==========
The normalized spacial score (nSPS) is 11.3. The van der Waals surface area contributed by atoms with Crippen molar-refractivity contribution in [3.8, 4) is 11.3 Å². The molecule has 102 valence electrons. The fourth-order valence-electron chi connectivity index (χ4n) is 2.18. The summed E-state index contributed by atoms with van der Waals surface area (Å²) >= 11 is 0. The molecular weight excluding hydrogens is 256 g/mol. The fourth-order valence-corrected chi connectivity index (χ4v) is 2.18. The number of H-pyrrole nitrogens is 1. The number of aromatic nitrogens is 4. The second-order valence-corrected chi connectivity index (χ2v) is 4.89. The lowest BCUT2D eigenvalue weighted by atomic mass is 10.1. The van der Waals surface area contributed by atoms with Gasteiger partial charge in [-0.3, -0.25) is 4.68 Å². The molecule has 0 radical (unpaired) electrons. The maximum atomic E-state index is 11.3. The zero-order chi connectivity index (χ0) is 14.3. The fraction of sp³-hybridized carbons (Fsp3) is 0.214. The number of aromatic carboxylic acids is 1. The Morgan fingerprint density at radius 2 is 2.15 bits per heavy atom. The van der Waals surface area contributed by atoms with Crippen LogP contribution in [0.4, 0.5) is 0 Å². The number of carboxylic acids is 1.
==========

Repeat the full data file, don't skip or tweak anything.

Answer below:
The normalized spacial score (nSPS) is 11.3. The van der Waals surface area contributed by atoms with Crippen molar-refractivity contribution in [3.8, 4) is 11.3 Å². The molecule has 102 valence electrons. The fourth-order valence-electron chi connectivity index (χ4n) is 2.18. The summed E-state index contributed by atoms with van der Waals surface area (Å²) >= 11 is 0. The molecular weight excluding hydrogens is 256 g/mol. The fourth-order valence-corrected chi connectivity index (χ4v) is 2.18. The number of H-pyrrole nitrogens is 1. The number of aromatic nitrogens is 4. The second-order valence-corrected chi connectivity index (χ2v) is 4.89. The lowest BCUT2D eigenvalue weighted by atomic mass is 10.1. The van der Waals surface area contributed by atoms with Gasteiger partial charge in [-0.3, -0.25) is 4.68 Å². The molecule has 0 radical (unpaired) electrons. The maximum atomic E-state index is 11.3. The zero-order chi connectivity index (χ0) is 14.3. The fraction of sp³-hybridized carbons (Fsp3) is 0.214. The number of aromatic carboxylic acids is 1. The Morgan fingerprint density at radius 2 is 2.15 bits per heavy atom. The van der Waals surface area contributed by atoms with Crippen LogP contribution in [0.4, 0.5) is 0 Å². The number of carboxylic acids is 1.